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5 Ways That Newspapers Can Better Engage Millennial Readers

engaging Millennials with newspapers

Turns out Millennials are not wrapped in a bed of narcissism and self absorption to not care for the news. According to the American Institute Press 69% of Millennials get their news once a day. However, with this stat at hand, why do news outlets still struggle to engage the Millennial audience? How do newspaper engage with Millennial readers? Unfortunately, the answer is not that straight forward and it has its complications. If it were that simple, would it even be worth writing this article?

When people in the news industry declare that Millennials simply don’t care about the news they would usually take note of the newspaper circulation declining. However, this is a poor stat to reference because it does not change the fact that Millennials are still referencing content. It’s just not in print format.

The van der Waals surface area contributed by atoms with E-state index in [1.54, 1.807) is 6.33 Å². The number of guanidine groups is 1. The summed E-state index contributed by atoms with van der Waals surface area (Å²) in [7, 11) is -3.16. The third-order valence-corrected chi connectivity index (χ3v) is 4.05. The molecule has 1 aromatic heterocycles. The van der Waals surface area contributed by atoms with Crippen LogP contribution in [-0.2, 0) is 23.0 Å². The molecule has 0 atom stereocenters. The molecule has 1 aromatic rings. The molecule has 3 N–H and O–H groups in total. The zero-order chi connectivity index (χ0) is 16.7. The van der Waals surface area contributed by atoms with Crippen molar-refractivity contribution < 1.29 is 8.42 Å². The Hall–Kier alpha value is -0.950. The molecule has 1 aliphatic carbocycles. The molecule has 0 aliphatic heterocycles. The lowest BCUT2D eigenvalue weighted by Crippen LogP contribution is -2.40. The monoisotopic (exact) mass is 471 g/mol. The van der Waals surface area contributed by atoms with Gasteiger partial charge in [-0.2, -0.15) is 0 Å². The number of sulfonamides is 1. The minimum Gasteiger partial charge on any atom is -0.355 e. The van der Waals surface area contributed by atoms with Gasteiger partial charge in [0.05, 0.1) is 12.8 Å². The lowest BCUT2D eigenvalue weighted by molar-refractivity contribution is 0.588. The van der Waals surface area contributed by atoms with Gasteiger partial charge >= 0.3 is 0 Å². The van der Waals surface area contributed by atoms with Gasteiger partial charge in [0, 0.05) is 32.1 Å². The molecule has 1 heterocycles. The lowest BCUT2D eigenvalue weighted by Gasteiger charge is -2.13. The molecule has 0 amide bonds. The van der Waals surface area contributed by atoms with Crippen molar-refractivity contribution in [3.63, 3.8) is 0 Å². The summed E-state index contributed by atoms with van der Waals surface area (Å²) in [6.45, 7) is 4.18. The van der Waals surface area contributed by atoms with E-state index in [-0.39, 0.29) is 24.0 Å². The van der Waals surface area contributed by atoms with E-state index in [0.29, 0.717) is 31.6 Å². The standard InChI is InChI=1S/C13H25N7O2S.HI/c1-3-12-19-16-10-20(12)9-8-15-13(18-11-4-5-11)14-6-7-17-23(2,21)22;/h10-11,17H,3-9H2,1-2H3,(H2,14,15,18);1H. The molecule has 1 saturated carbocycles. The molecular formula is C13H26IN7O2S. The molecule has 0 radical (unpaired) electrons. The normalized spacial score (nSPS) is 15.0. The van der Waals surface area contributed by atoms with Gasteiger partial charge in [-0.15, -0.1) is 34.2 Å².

I spend most of my career traveling all over the world, studying, and analyzing how different generations are impacting society. This could range from how management preferences change to how Millennials are consuming content differently than previously generations. What I have found with overwhelming evidence is that Millennials are not that different than other generations. The major difference is how technology is changing the way we operate in the world. In other words, Millennials still care about what is happening in the world, but they have changed the way they consume content.

So how can newspapers better engage with them? Below are 5 ways that newspapers can better engage with their Millennial readers.

 

1. Repurpose Content For Social Media

social media engagement

This one should be here without saying anything, but unfortunately, most news outlets simply do not do this one right. First off a few stats to show the changing landscape of social media. For the first time, Facebook did not decrease in usage from 2017 to 2018, while Instagram has increased year to year. (Good thing Facebook acquired Instagram when they did). At the same time Snapchat is starting to cap out in terms of Millennial usage. But how does this relate to how newspaper should repurpose their content?